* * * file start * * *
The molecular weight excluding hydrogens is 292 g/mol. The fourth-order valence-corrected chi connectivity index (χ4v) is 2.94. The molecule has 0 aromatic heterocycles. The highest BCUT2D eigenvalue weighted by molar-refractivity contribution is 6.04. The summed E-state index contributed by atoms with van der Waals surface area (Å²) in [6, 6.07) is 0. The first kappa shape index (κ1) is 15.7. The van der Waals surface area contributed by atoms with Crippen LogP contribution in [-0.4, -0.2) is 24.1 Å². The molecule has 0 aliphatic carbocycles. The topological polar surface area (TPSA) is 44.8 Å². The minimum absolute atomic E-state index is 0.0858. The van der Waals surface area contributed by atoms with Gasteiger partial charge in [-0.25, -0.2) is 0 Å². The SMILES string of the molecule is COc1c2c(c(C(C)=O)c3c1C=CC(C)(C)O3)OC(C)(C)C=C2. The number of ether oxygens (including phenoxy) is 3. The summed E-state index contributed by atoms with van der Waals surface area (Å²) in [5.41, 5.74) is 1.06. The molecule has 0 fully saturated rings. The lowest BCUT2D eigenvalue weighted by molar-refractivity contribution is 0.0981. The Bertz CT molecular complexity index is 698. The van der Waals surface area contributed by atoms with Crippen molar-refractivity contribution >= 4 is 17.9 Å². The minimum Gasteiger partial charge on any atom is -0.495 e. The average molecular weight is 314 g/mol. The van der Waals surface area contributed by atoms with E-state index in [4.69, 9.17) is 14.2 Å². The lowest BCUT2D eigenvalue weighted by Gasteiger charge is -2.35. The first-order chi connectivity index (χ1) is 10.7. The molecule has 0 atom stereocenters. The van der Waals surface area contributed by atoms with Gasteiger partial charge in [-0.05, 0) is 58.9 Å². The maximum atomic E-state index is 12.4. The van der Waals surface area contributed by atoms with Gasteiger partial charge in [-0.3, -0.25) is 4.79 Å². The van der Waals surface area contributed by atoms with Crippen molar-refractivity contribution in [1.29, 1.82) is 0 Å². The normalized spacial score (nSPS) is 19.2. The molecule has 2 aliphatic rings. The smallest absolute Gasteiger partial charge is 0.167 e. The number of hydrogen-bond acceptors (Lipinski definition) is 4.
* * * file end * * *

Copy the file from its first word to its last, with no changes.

The molecular weight excluding hydrogens is 292 g/mol. The fourth-order valence-corrected chi connectivity index (χ4v) is 2.94. The molecule has 0 aromatic heterocycles. The highest BCUT2D eigenvalue weighted by molar-refractivity contribution is 6.04. The summed E-state index contributed by atoms with van der Waals surface area (Å²) in [6, 6.07) is 0. The first kappa shape index (κ1) is 15.7. The van der Waals surface area contributed by atoms with Crippen LogP contribution in [-0.4, -0.2) is 24.1 Å². The molecule has 0 aliphatic carbocycles. The topological polar surface area (TPSA) is 44.8 Å². The minimum absolute atomic E-state index is 0.0858. The van der Waals surface area contributed by atoms with Gasteiger partial charge in [-0.25, -0.2) is 0 Å². The SMILES string of the molecule is COc1c2c(c(C(C)=O)c3c1C=CC(C)(C)O3)OC(C)(C)C=C2. The number of ether oxygens (including phenoxy) is 3. The summed E-state index contributed by atoms with van der Waals surface area (Å²) in [5.41, 5.74) is 1.06. The molecule has 0 fully saturated rings. The lowest BCUT2D eigenvalue weighted by molar-refractivity contribution is 0.0981. The Bertz CT molecular complexity index is 698. The van der Waals surface area contributed by atoms with Crippen molar-refractivity contribution >= 4 is 17.9 Å². The minimum Gasteiger partial charge on any atom is -0.495 e. The average molecular weight is 314 g/mol. The van der Waals surface area contributed by atoms with E-state index in [4.69, 9.17) is 14.2 Å². The lowest BCUT2D eigenvalue weighted by Gasteiger charge is -2.35. The first-order chi connectivity index (χ1) is 10.7. The molecule has 0 atom stereocenters. The van der Waals surface area contributed by atoms with Gasteiger partial charge in [-0.05, 0) is 58.9 Å². The maximum atomic E-state index is 12.4. The van der Waals surface area contributed by atoms with Gasteiger partial charge in [-0.3, -0.25) is 4.79 Å². The van der Waals surface area contributed by atoms with Crippen molar-refractivity contribution in [1.29, 1.82) is 0 Å². The normalized spacial score (nSPS) is 19.2. The molecule has 2 aliphatic rings. The smallest absolute Gasteiger partial charge is 0.167 e. The number of hydrogen-bond acceptors (Lipinski definition) is 4.